Growing Up in Working Class Youngstown — George L. Fordyce

George Lincoln Fordyce, Photo from The Youngstown Vindicator, June 25, 1931 via Google News Archive

Most of us remember big downtown stores like McKelvey’s and Strouss-Hirshberg’s. There were a number of other stores along Federal Street in the first part of the twentieth century that are now fading memories. Among these were stores in several locations along West Federal Street operated by George Lincoln Fordyce.

Fordyce was born in Scipio, New York, in Cayuga County on September 29, 1860 to John and Louisa Horton. His first job was trapping rabbits. By age 10, he was working at a general store in Scipio. Eventually he moved to Auburn, working at another store and the Cayuga County National Bank.

He moved to Youngstown in 1883 and opened a women’s wear store in the Arms Building at West Federal and Phelps, a building he eventually owned, which became known as the George L. Fordyce Block. He continued to expand his dry goods business, selling women and men’s clothing, linens and fabric by the yard for those making their own clothing. This was about the same as G. M. McKelvey’s got started.

In 1907 he acquired the Osborne store at West Federal and Hazel Streets, moving the stock to his location under the name The Fordyce-Osborne Company. After a huge inventory reduction sale in early 1912 liquidating much of the remaining Osborne inventory, the store operated as the George L. Fordyce Company until his death.

Ad from The Mahoning Dispatch, January 12, 1912 via the Library of Congress

Having reached the ranks of business leaders in downtown Youngstown, he exercised leadership in a number of other Youngstown civic affairs. He served as a director of Dollar Savings and Trust, First National Bank, and Ohio Leather Company. In 1912 and 1913, he was president of the YMCA, the first president of the local Boy Scouts Council and president of the Youngstown Hospital Association for twenty-three years. In this last role, he oversaw the development of both the Northside and Southside hospitals. He also was a member of the building committee for the Reuben McMillan Library.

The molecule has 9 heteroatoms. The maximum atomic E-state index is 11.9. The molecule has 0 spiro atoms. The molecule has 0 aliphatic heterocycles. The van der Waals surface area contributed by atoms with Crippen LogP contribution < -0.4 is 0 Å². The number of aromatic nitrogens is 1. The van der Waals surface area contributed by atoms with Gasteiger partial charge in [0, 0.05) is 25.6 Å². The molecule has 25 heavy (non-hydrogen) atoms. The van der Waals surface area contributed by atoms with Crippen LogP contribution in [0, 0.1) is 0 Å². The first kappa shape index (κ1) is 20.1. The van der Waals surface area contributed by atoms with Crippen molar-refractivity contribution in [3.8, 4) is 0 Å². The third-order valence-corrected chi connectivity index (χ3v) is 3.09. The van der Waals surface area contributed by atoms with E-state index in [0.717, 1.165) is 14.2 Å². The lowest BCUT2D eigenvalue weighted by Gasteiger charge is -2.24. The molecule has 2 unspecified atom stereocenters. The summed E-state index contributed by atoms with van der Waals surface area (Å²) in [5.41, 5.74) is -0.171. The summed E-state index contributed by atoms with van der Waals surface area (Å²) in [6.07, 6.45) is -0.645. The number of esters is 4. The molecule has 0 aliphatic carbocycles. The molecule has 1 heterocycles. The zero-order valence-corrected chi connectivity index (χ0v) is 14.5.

Fordyce’s continued to be a favorite place to shop because of events like that recounted by Howard Aley in A Heritage to Share: The Bicentennial History of Mahoning County and Youngstown, Ohio, from 1921:

“Santa Claus Came to Fordyce’s”

 Evidence that the characters in the Santa Claus scene have undergone change over the years is found in the fact that on December 12th, a number of Santa’s surrogates arrived via the Erie Railroad to prepare the way for the later arrival of the jolly old gentleman himself. Chris Claus, brother of Santa, and “Toofy”, his companion, whose job it was to look after Santa Claus’s mail during the rush hours, came in via railroad because ‘they ran out of snow about 200 miles north of here and were compelled to forsake the reindeer and dog teams.’ Some 200 children met the pair at the railroad station and escorted them to the George L. Fordyce Store where Santa maintained local headquarters until Christmas. There were so many adults in the crowd, pushing and shoving to get their children’s letters into the hands of Santa Claus that the reception committee was lost in the crowd and the ropes that were intended to hold back the crowd proved utterly ineffective. In regard to the effect of the Santa Claus traditon upon children, Superintendent of Schools O. L. Reid said it should be encouraged. ‘Whatever tends to develop or prolong imagination is well worth while’, he told members of the Sunday School Institute at Central Christian Church” (p. 241).